This is the church’s legal name as given by the Church Commissioners.
A classification of the current status of the building
This is a unique identification number supplied to each church building by the Church Commissioners.
Name of diocese in which the church building is located at the time of entry.
Name of archdeaconry in which the church building is located at the time of entry
This is the legal name of the parish as given by the Church Commissioners.
Please enter a number
The decision to put a church building on the National Heritage List for England and assign it a listing grade is made by the Secretary of State for Culture, Media and Sport. The decision is normally based on recommendations made by Historic England, the government’s adviser on the historic environment.
The decision to schedule a feature (building, monument, archaeological remains, etc.) located within the church building’s precinct or churchyard is made by the Secretary of State for Culture, Media and Sport. The decision is based on recommendations made by Historic England, the government’s adviser on cultural heritage.
National Parks are areas of countryside that include villages and towns, which are protected because of their beautiful countryside, wildlife and cultural heritage. In England, National Parks are designated by Natural England, the government’s advisor on the natural environment.
Conservation areas are places of special architectural or historic interest where it is desirable to preserve and enhance the character and appearance of such areas. Conservation Areas are designated by the Local Council.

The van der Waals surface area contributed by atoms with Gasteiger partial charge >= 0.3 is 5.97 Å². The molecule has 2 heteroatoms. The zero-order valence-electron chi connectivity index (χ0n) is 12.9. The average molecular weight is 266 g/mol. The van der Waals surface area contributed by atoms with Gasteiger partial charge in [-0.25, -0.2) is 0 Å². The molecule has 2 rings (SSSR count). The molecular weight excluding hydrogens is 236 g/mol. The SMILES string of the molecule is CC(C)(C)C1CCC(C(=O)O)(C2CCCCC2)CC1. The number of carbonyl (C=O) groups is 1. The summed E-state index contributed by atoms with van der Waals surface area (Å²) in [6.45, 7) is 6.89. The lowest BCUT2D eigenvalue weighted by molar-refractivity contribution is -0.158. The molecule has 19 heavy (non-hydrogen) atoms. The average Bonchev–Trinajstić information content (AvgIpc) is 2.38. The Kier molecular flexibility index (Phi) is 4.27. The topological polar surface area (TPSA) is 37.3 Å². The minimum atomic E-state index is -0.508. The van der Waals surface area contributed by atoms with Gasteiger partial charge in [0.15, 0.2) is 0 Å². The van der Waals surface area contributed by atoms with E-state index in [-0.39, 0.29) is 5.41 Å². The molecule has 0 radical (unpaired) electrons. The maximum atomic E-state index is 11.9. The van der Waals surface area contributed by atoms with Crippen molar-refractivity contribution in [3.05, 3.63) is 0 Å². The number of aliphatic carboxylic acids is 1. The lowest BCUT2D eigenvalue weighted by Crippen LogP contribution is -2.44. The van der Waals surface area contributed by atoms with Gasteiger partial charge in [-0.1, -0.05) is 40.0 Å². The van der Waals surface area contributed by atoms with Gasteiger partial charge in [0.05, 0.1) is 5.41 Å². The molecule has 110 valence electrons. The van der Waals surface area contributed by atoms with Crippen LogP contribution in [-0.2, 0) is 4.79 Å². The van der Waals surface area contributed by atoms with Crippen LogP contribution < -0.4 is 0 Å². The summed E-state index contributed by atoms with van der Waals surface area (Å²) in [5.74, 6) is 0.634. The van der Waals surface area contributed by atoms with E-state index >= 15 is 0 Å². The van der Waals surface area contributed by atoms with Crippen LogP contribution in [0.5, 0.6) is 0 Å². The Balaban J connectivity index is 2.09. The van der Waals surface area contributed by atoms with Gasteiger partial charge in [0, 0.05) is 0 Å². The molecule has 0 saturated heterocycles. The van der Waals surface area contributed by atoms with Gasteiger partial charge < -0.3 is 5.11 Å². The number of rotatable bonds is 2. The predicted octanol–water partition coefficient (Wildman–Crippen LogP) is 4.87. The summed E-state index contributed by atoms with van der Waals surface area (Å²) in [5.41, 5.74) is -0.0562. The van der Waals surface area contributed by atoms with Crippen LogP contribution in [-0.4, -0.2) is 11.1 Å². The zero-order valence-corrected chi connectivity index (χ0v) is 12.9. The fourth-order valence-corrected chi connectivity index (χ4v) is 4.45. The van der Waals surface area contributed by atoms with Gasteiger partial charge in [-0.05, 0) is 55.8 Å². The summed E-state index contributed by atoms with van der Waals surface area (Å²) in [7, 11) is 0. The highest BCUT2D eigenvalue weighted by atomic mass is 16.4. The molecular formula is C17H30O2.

The Heritage at Risk programme is run and managed by Historic England, the government’s advisor on cultural heritage. It aims to protect and manage the historic environment, so that the number of ‘at risk’ historic places and sites across England are reduced.
Selecting a single date for the construction of a church building can sometimes be very difficult as most CoE buildings have seen many phases of development over time. The CHR allows you to record a time period rather than a specific date.
The CHR records the time period for the building’s predominant fabric as opposed to the date of the earliest fabric or the church’s foundation date.
If you notice any errors with the below outlines of your connected churchyards, please email email@example.com with the corrections needed.
This could include information on new churchyards, edits to the boundaries shown, or different land characteristics.
We are working on adding the consecrated land found within local authority cemeteries, and in time, this data will be shown on the map.
This field describes the setting of the church building, i.e. the surroundings in which the church building is experienced, and whether or not it makes a positive or negative contribution to the significance of the building.
The village of Hardmead is a scattered group of houses on an un-classified road off the main road between Newport Pagnell and Bedford. The church stands in a pleasant wooded churchyard bounded on one side by a large stream.
Provide as written description of the ground plan of the church building and well as its dimensions.
Nave and aisles, chancel, south porch and west tower.
Very Large (>1000m2)
This field aims to record the archaeological potential of the wider area around the building and churchyard, as well as the history of site.
The tower is of mid-15th century date, the south aisle and arcade of the late 13th century, the north aisle and arcade of the early 14th. There were a number of Victorian restorations. The Ecclesiastical Topography of 1850 describes the chancel as "modern". In 1861 the church was reopened after an economicalrestoration by David Brandon. The local architect, E. Swinfer Harris, is also said to have carried out some work in the church, but the nature of this work is not certain.
This field aims to record a written description of the exterior of the church building and the churchyard.